Worth Repeating: Meet Your Marijuana Brain Module


Green Wellness

Worth Repeating
By Ron Marczyk, R.N.
Health Education Teacher (Retired)

Medical marijuana treats so many human illnesses so well due to its stimulation of the endocannabinoid system (ECS).
Why is this so? 
Because the present day medical therapeutic application is based on the evolution of the endocannabinoid system and the psychology of our species.
Together, there is nothing more natural than medical marijuana and how it works in the human body. Let me explain.

GW Pharmaceuticals
Activitation of the endocannabinoid system’s (ECS) healthful effects.

To fully understand how this plant-based medicine works, it’s important to understand the original purpose of the ECS within the deep history of evolution and human survival over the last 250,000 years!
The validity of the medical use of marijuana rests on its proven ability to activate the homeostatic healing effects of the endocannabinoid system, as proven by the owners of the only medical marijuana patent holder in existence — the U.S. government, which refuses to share this miracle plant with the rest of humanity while people are dying!

The endocannabinoid system can be labeled the health or “homeostatic module”

In my last post, “Worth Repeating: The Marijuana Exercise Prescription,” I described how the “runner’s high” was produced through the endocannabinoid system and how marijuana could be used to jumpstart a new exercise program for beginners and/or used by experienced athletes to enhance the psychology of exercise motivation
Supporting evidence for this claim:
“Intense exercise increases circulating endocannabinoid and BDNF levels in humans-Possible implications for reward and depression” (Psychoneuroendocrinology, October 2011)
“Effects of exercise stress on the endocannabinoid system in humans under field conditions”    (European Journal of Applied Physiology, November 2011)

It has now been theorized that the “runner’s high” produced by the aerobic exercise-anandamide-CB1 receptor pathway evolved in humans to balance and reward a long-distance, persistent style of hunting and running wounded animals to exhaustion.
In addition to scouting and tracking game and herds, running barefoot through the bush following a blood trail to find dinner would cause many orthopedic injuries, falls, cuts and bruises that the ECS modulated through reducing pain and inflammation. This aerobic pathway would also be activated by the tribal nomadic existence of following herd movement. 

This illustration shows four anandamide molecules (light blue) within the CB1 receptor.

The ECS’s original function and purpose was to produce a “euphoric consciousness” which helped early humans evolve as hunter-gatherer running machines!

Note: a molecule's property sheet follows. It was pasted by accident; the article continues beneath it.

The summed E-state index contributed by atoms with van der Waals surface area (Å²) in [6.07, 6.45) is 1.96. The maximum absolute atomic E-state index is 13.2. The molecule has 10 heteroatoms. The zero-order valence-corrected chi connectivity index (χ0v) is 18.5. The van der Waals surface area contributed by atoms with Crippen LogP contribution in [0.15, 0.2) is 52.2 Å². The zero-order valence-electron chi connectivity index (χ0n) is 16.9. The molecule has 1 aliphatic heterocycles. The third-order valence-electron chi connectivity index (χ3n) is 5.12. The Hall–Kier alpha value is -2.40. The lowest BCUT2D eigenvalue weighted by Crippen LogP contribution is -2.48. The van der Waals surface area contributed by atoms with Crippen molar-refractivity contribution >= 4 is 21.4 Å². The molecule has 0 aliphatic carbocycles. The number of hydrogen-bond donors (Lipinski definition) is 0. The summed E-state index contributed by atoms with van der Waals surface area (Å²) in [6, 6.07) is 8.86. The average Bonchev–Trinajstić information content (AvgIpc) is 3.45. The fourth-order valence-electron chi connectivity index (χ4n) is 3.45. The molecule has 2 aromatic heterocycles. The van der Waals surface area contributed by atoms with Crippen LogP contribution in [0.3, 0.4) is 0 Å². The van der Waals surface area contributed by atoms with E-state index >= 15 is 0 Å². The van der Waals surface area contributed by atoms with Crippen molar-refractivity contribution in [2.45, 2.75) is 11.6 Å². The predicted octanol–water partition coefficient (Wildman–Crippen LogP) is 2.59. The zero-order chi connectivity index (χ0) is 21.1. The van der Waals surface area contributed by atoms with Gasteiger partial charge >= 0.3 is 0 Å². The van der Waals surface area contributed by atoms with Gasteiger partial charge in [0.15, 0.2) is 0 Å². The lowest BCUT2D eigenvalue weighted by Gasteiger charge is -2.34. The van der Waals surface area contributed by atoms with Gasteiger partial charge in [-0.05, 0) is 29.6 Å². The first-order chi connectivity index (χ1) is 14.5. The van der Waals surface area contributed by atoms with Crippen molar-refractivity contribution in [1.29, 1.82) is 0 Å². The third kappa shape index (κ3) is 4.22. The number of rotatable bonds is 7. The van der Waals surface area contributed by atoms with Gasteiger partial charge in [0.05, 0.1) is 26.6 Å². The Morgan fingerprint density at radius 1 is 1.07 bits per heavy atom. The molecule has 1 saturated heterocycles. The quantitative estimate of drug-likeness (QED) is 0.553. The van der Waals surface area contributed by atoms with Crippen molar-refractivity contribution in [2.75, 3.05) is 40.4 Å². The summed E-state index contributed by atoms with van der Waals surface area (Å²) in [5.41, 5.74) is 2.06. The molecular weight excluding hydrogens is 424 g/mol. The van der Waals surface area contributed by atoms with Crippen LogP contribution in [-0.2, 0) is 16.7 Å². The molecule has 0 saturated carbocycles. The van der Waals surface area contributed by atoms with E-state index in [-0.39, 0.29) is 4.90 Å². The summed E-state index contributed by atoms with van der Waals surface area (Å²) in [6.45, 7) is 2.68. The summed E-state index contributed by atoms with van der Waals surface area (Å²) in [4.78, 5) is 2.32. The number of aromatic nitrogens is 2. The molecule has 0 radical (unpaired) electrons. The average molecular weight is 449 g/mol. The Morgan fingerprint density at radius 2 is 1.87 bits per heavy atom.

Performing aerobic exercise through which a euphoric transient mood state is induced creates  a feedback loop, reinforcing the individual’s drive to recreate that experience due to its high level of pleasure. This is similar to the orgasm which drives and reinforces sex; experiencing the intense pleasure of both are the number one and two human drives (or modules) which motivate human behaviors. 
The “high” humans receive from medical marijuana is completely based on this natural state of consciousness, which is our original, ancient, optimal state of being. 
The overwhelming scientific data gathered over the last 20 years supports how medical marijuana acts through the endocannabinoid system. Science now shows how the endocannabinoid neurotransmitter anandamide and CB1 and CB2 receptors evolved in early humans and played this vital role in running and hunting strategies for animal protein and group survival.

While living in the wild as nomadic bands, finding high-protein food is job number one

While living in the wild as nomadic bands, finding high-protein food is job number one; it makes every cell, hormone and neurotransmitter, and rebuilds our bodies to keep up with the wear and tear of life of rough living the wilderness.
It was the increase in animal protein that helped increase brain size in early humans, which in turn increased our cerebral cortex, allowing us to live in complex social settings, make sophisticated tools, and deve
lop abstract thinking. No endocannabinoid system activation … no human species. It was that important!
“Meat Eating Behind Evolutionary Success of Humankind, Global Population Spread, Study Suggests” (Science Daily, April 20, 2012)
Today, medical marijuana, acting through the endocannabinoid system, has the ability to treat human misery and illness and holds the same importance for human survival.

How else did the endocannabinoid system help humans survive?
For female runners who also hunted, “plasma anandamide occurs at ovulation and positively correlates with peak estradiol and gonadotrophin levels, suggesting that these may be involved in the regulation of AEA levels,” leading to more pregnancies.
And for newborn infants, anandamide is also important in the regulation of feeding behavior, and the neural generation of motivation and pleasure. In addition, anandamide injected directly into the forebrain reward-related brain structure nucleus accumbens enhances the pleasurable sensation of suckling.
Euphoria/pleasure makes infants want to eat, and human breast milk contains anandamide, which stimulates infant feeding.   
The field of evolutionary psychology describes the architecture of the brain as being made up of modules, which are domain-specific information processing centers that developed in humans to solve a specific problem of survival. In light of this new understanding, the time has come to upgrade the status of the endocannabinoid system to that of the endocannabinoid module (ECM). 

Anandamide’s effects can be either central (in the brain), or peripheral (in other parts of the body). These distinct effects are mediated primarily by CB1 cannabinoid receptors in the central nervous system, and CB2 cannabinoid receptors in the periphery. The latter are mainly involved in functions of the immune system; remember, many diseases are inflammation-based, which marijuana and CB2 receptors modulate through the immune system.